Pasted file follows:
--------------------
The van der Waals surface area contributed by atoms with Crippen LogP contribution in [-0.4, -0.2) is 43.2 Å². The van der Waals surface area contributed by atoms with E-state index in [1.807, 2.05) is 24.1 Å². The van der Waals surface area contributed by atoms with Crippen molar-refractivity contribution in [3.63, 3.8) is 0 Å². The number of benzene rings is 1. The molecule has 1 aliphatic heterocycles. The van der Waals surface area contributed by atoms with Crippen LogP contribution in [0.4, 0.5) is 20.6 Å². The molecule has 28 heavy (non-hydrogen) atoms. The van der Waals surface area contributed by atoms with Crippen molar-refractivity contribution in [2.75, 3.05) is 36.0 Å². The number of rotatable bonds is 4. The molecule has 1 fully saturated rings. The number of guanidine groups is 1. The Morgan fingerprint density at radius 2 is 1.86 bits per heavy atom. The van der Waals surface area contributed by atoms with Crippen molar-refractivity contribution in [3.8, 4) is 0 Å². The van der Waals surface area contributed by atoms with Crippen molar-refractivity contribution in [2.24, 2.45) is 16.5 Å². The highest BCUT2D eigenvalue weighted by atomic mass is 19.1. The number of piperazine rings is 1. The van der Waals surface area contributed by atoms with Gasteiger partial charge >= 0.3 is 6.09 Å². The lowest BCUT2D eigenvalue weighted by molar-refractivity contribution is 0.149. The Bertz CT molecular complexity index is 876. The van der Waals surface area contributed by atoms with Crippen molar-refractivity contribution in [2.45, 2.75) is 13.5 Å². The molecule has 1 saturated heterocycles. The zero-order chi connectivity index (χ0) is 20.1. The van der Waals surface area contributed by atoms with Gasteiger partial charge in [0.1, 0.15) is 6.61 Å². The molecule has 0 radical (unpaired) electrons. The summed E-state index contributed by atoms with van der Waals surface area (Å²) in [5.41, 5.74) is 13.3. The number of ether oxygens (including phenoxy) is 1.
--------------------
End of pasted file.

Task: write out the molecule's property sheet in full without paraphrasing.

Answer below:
The van der Waals surface area contributed by atoms with Crippen LogP contribution in [-0.4, -0.2) is 43.2 Å². The van der Waals surface area contributed by atoms with E-state index in [1.807, 2.05) is 24.1 Å². The van der Waals surface area contributed by atoms with Crippen molar-refractivity contribution in [3.63, 3.8) is 0 Å². The number of benzene rings is 1. The molecule has 1 aliphatic heterocycles. The van der Waals surface area contributed by atoms with Crippen LogP contribution in [0.4, 0.5) is 20.6 Å². The molecule has 28 heavy (non-hydrogen) atoms. The van der Waals surface area contributed by atoms with Crippen molar-refractivity contribution in [2.75, 3.05) is 36.0 Å². The number of rotatable bonds is 4. The molecule has 1 fully saturated rings. The number of guanidine groups is 1. The Morgan fingerprint density at radius 2 is 1.86 bits per heavy atom. The van der Waals surface area contributed by atoms with Crippen molar-refractivity contribution in [3.8, 4) is 0 Å². The van der Waals surface area contributed by atoms with Crippen molar-refractivity contribution in [2.24, 2.45) is 16.5 Å². The highest BCUT2D eigenvalue weighted by atomic mass is 19.1. The number of piperazine rings is 1. The van der Waals surface area contributed by atoms with Gasteiger partial charge >= 0.3 is 6.09 Å². The lowest BCUT2D eigenvalue weighted by molar-refractivity contribution is 0.149. The Bertz CT molecular complexity index is 876. The van der Waals surface area contributed by atoms with Crippen molar-refractivity contribution in [2.45, 2.75) is 13.5 Å². The molecule has 1 saturated heterocycles. The zero-order chi connectivity index (χ0) is 20.1. The van der Waals surface area contributed by atoms with Gasteiger partial charge in [0.1, 0.15) is 6.61 Å². The molecule has 0 radical (unpaired) electrons. The summed E-state index contributed by atoms with van der Waals surface area (Å²) in [5.41, 5.74) is 13.3. The number of ether oxygens (including phenoxy) is 1.